Dear Readers: We at TWP are still amazed that after four months of our blog, there still are people who actually think all we do is paddle school kids all day every day. Sometimes I don’t know if I should scream, laugh, or cry. Maybe all three. But we all know the truth of our own experiences: That paddlings rarely happens and when meted out, is not abusive. When planning this post, Michelle asked me (Renee) if I had ever changed my mind on paddling one of my students. It turns out that one “paddling” had a different outcome than I anticipated- and looking back, I’m glad it did!



Sometimes, one expects a standard outcome to a given situation. When I place a child in “recess sit-in,”that means the child stays in for recess while the others go out. And when a child breaks in line at lunchtime, that child has to go to the back of the line. Finally, when a paddling is merited, I take the child to the conference room after taking out my oval “paddleball” paddle and securing a teacher-witness. I have paddled no more than about a dozen students in my 6 1/2 years as a teacher and give no more than three quick moderate swats before escorting child back to the room.

What readers must understand is that-for me-this is the worst part of my job as a teacher and I avoid using the paddle except as a last option. This is why so few of my students have ever been paddled- about one to two per year on average and one year- my best- the paddle was never used! I only wish every year was like that one but with new kids each year, every year is different.

One year was different for a reason: The paddling that I was to give turned out differently.

It was my second year in teaching and I would have forgotten about it had Michelle not asked me if I had ever changed my mind on paddling a student. The student, who I will call Bob, was a typical foot-loose and playful kid who had a hard time sitting still. Bob had another characteristic- He was ADHD and was the first that I dealt with in my career. And he has not been the last!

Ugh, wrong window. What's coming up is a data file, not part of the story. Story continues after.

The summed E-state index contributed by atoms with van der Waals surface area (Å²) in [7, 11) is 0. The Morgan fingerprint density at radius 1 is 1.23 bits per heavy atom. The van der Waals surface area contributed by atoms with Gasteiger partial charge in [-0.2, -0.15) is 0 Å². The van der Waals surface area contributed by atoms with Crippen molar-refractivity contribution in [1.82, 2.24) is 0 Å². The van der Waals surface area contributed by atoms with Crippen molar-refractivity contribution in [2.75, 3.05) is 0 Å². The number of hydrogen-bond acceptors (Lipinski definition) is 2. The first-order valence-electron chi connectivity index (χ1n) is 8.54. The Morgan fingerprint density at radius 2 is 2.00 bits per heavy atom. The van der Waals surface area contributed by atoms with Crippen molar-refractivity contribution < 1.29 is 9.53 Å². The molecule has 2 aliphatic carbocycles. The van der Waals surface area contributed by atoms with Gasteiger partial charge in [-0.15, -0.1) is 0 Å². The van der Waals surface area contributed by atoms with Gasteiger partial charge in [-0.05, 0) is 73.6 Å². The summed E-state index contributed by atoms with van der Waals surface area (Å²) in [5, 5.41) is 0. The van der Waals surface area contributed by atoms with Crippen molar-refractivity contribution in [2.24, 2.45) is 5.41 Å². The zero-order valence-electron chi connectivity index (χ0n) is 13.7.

The story began on an ordinary morning during the reading time that I use to help settle down my 3rd grade class after recess. It was early in the school year and no major problems had yet materialized. I remember that I left the room for a minute to get a fresh cup of coffee from the conference room that was only a couple doors down the hall.

What I really recall about that room was the new school policy that year: All paddlings were to be administered in the conference room with a witness- No paddling in the hallways. The reader may recall the post of my first paddling- which I reluctantly gave outside the classroom of my teaching mentor “Jean.” Since that first, I paddled only one other student that year and hoped-unrealistically- that there would be no occasion to use the paddle my second year. The problem was Bob and his tendency to follow the wrong lead- of kids who like to “get” others into trouble.

Returning to the room with a fresh cup of coffee, I heard a noise and some laughs. I cringed and thought to myself, “Can’t even leave them alone for 2 minutes!”

Walking in the room, I just saw Bob hurrying back to his desk with a sheepish look on his face. An initial glance around the room revealed nothing out of the ordinary and I rolled my eyes thinking,”More paper wad in the waste basket games, huh?…Maybe we need to work on math more…This reading time is being wasted!”

But as I looked towards my desk (Where the waste basket was also located), I noticed something missing: The framed desk picture of my new husband and myself made during our honeymoon at St. Thomas Island that previous summer. Then I spotted it face down in the floor as though it had been bumped off! Looking at my desk, I then could tell that it had been bumped into by the way some papers were shuffled out of place. (I am a “neat freak” about my desk-Everything is always in its place!)

Believe it or not, I am a easy going type and understand that boys will be boys. In fact, I had a reputation for being a lite disciplinarian and didn’t mind that at all despite the misgivings of the older teachers. But picking up the 8″x 10″ frame and seeing the busted glass pieces in the floor made me go ballistic.

“What happened here?…I want to know right NOW!” I thundered.

One of the girls pipped in,”Bobby did it…He nearly fell on your desk catching a paper ball to throw into the can.”

So that where the noise came from- A clumsy 8 year old who had an “accident!” Problem was- Bob had a history of close calls already and had been told day in and day out not to horse play inthe classroom. I looked at a grinning Bob- But I was not smiling whatsoever.